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Missed canal and the role of sandblasting - Courtesy ROOTS

The opinions and photographs within this web page are not ours. Authors have been
credited for the individual posts where they are -
From: Marga Ree
Sent: Tuesday, January 12, 2010 9:02 PM
Subject: [roots] Missed canal and the role of sandblasting

I have posted this case before, at least treatment at the first session, 
to show the benefits of sandblasting the pulp floor to identify a canal orifice.

Patient was referred because of acute apical periodontitis, and identification 
of MB2 was a piece of cake. A drop of alcohol may further enhance the visibility 
of its orifice.

I use my sandblaster every day, also after obturating the canals, to clean the 
pulp floor prior to bonding.

After the first visit, the symptoms subsided. Doing endo and a subsequent coronal 
seal can be so easy...... sometimes.....;-)) - Marga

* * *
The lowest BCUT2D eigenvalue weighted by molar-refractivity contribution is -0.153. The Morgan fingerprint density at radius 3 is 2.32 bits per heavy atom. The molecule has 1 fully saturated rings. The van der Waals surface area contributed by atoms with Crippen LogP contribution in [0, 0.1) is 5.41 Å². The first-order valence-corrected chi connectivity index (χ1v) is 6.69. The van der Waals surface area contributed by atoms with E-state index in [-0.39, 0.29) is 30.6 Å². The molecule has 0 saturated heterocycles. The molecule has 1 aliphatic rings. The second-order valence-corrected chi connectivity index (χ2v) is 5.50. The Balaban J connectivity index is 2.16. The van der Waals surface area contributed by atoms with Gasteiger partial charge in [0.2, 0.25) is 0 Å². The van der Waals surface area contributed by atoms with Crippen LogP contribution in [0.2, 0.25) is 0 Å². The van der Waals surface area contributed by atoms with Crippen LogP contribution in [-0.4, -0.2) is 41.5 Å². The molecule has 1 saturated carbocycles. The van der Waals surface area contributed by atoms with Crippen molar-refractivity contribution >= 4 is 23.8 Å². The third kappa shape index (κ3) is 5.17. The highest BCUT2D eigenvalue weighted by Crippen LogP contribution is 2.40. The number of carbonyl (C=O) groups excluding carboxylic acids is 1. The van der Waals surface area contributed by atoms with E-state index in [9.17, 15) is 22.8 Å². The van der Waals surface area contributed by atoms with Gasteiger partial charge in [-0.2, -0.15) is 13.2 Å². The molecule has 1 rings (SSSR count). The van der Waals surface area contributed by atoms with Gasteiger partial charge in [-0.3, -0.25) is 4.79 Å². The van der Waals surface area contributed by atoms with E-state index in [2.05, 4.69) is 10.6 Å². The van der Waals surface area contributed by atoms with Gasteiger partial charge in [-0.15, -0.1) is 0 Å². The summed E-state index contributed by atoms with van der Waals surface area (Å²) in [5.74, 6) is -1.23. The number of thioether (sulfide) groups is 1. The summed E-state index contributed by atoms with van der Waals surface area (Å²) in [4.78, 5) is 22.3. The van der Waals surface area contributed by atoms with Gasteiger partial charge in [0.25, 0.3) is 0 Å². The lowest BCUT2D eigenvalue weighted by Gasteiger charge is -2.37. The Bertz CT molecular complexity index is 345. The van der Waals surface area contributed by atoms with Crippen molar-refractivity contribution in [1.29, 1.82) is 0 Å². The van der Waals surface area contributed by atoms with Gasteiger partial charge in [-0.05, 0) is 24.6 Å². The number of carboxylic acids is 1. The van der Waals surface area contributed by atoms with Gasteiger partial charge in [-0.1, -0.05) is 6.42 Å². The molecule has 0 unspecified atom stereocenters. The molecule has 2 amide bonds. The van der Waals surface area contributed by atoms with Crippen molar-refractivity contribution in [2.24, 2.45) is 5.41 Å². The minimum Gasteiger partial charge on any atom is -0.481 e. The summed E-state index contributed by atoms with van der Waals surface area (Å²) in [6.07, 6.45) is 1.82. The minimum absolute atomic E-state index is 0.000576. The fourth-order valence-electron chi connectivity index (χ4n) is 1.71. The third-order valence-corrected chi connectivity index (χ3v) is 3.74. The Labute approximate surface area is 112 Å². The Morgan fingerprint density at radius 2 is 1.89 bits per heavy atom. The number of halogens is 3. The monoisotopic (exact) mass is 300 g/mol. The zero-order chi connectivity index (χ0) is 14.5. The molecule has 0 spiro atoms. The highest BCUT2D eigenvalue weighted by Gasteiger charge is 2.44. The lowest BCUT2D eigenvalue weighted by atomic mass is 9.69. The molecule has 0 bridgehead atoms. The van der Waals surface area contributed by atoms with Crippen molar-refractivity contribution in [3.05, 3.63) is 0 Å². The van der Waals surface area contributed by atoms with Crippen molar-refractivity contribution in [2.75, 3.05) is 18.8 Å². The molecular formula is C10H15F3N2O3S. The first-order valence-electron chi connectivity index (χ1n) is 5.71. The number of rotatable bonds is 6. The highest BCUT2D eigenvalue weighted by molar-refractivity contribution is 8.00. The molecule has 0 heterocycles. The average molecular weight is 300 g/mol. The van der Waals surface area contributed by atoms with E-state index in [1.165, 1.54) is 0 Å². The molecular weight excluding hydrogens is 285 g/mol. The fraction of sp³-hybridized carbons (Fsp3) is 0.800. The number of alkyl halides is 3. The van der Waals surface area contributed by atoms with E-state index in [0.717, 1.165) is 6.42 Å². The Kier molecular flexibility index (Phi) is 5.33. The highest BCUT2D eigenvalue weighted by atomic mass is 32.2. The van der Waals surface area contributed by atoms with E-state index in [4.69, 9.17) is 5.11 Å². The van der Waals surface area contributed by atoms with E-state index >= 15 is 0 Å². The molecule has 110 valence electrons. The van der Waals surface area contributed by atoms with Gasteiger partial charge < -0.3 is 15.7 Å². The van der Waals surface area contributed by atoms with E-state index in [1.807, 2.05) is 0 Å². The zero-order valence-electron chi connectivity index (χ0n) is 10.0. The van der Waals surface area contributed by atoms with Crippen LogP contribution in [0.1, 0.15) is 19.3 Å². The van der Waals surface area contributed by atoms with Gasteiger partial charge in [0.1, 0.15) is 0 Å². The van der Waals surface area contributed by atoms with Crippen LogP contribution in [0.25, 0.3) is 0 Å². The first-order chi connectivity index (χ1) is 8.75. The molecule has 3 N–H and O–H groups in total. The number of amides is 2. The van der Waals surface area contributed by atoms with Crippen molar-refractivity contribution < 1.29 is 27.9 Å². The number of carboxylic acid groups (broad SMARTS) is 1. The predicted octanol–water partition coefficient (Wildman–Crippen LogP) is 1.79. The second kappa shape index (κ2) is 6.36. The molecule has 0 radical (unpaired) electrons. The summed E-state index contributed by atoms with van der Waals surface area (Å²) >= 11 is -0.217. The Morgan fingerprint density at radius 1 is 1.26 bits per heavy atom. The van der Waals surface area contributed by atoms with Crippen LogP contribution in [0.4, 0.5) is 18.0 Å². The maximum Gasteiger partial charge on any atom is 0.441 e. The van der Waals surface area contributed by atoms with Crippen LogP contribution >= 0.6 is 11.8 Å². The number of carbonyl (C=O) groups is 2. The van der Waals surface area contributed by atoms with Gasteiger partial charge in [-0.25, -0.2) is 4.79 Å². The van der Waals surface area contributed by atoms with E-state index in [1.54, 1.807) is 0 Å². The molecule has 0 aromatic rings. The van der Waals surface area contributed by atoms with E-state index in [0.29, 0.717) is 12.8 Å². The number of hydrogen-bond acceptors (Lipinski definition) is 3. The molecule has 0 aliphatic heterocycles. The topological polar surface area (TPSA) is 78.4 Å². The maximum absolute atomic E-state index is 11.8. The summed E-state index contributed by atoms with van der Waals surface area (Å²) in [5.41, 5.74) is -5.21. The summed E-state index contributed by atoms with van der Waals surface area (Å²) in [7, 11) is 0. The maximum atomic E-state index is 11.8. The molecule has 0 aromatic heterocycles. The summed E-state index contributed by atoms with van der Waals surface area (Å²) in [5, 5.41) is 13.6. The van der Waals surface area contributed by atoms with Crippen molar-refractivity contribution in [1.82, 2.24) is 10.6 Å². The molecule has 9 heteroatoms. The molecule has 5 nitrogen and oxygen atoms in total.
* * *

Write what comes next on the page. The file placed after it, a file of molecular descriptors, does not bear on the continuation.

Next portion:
Marga, "Simple" case... hmmm.... in your hands - yes! I would have done a couple of ledges and perfs... and followed that by obturating with multiple voids :-))) It is always a pleasure to see your cases! Thanks for sharing. - Dmitri It just goes to show that there are typically alternate ways to do something. I also use air abrasion on the pulp chamber floor after obturation when placing a core. The reason I don't use it to find canals is primarily the mess and the fact that it scratches the microscope lens and zirconium mirrors. Smoothing with a fine round composite finishing bur and clearing the floor with EDTA reveals the same orifices and grooves without making a mess....but as usual I agree with you about it being a nice final aid at the end of treatment before core placement. - Terry Terry, There more ways to skin a cat. I use several tools to identify orifices. They all have pros and cons. 1. Burs, I particularly like the Munce burs if there is quite a bit of tooth structure that needs to be removed. Advantage of burs is that it is a very efficient way of removing dentin or obstructions 2. US tips. Useful as well, but not very efficient. I use them when I want to smooth out an isthmus, or change the direction of an orifice, but you can also do that the way you described it, with a composite finishing bur. US tips may cause damage, e.g. chipping of porcelain 3. Air abrasion. Just to satinize the pulp floor, not to remove a bulk of tissue. Ideal for removing a minimum of dentin and cleaning the floor and walls in particular after obturation. 4. EDTA/alcohol, to make the color map of dentin more vivid and easier to interpret. Marga Yep, and cat always has sharp claws. :):):) - Terry Terry, you wrote: the fact that it scratches the microscope lens Hmmm... do you have 50mm objective lens forced down directly onto the tooth? :-)) Or why particles are able to scratch it? - they should have plenty of space to travel after bouncing off the tooth surface and magically avoiding if not aspirator itself then at least it's tubulence ??? - Dmitri They scratch my scratch proof lenses on my glasses and they are a long way from the tip. Unless you swing the scope away when using the etcher, you will eventually scratch the scope lens - Guy All I know is that sand particles get out on stuff scratching mirrors and lens. I doubt it's from bouncing from tooth to lens scratching it directly, but more likely when the lens gets wiped down later with some particles littering the area. My aspirator doesn't catch all sand particles. You must have an amazing vacuum system. :) I use an old mirror when I do the blasting so I don't ruin a zirconium mirror. The beauty of composite finishing burs is that you are sweeping away dentin as you are clearly seeing the floor anatomy. It's more efficient and does the same thing without making a mess of things. I simply use the air abrasion before placement of the core, it cleans up the floor beautifully to confirm all anatomy is taken care of and prepares the prep for better bonding. I'd rather make a little mess at the end rather than multiple times throughout the access phase. It doesn't work for me; it apparently works well for Marga and you. It's great that Marga brought up the idea because it is another useful way of identifying orifices and floor anatomy - Terry Terry, Iíve got a Bulldog dry vac that will suck the chrome off of your bumper and pumice is still floating in the room - Guy Hi Terry, Yes, I use an old mirror as well, and my assistant holds a suction canule near the tip of the microetcher. If you feel more comfortable, you can even push the scope away - Marga Hi marga. Thatís exactly what I was referring to, and in fact I think I originally learned that tip from you. and we always use it after endo obturation but before core buildup to remove all remnants of anything and provide a clean textured surface to which to bond - gary Nice stuff Marga! - Mark Marga, It looks very nice, but without sandblasting I bed you would find the canal as well. I have had a big sandblaster to bur with it, I have sold it because of all the dust in my office. After seeing this case I will try it tomorrow - Rob Bravo Marga....Bravo. Nice tips about the sandblaster ( I just got one - Danville ) and like it alot as well, and the alcohol. Thanks for sharing another gorgeous case both technically ( what else is new) and documentation wise. - Glenn Very cool, Marga! :) Now question to everyone. I have one more reendo patient with canals filled with gutta. Yesterday I cleaned 2/3 of the canals and today I have to work with the apical parts. Just want to make sure I use all the right ways to get gutta out, tell me plz in what way do you take gutta out of the canals in apical part if the canals are really thin? Any tricks? - Nazariy Chloroform, handfiles, rotaries, paper points and a lot of patience...:-) - Marga Terry, The way I handle the concern over scratching scope lens and mirrors is to use my Danville etcher blind. I push the scope away, I put the high volume suction over the tooth, I do direct vision with the etcher. Then I pull the scope in and rinse the field and typically find that things worked just fine even though I was working blind - Mark Mark, I have a small funnel with a large tip. Iíve cut it off so that it wedges in my evacuation. I think it helps when placed opposite the micro-etcher. I had one at the office that worked like a champ and have looked like crazy for another and cannot find one that fits as well and is as small. It is too large to place intraorally but it works well place opposite to the direction of the etcher tip. I think this funnel came with a disinfection concentrate - Guy Yes Mark, I used to do that as well, and it works fine, although these days I don't push the scope away anymore. I have got a plastic cover over my lens, so I am less concerned about scratching the scope lens - Marga I have got a plastic cover over my lens, so I am less concerned about scratching the scope lens - Mark Dreyer Don't worry about it. Between pts have your assistant blow some dry air or use one of those computer keyboard air cans to clean off the objective lens. If there are any UFO's left after this use a cotton filled 2x2 with Windex or other glass cleaner to wipe the objective lens. I have used a scope and air abrasion (mostly for restorative dentistry and some endo) for over 10 years and have not had any problems with the objective lens. - Arturo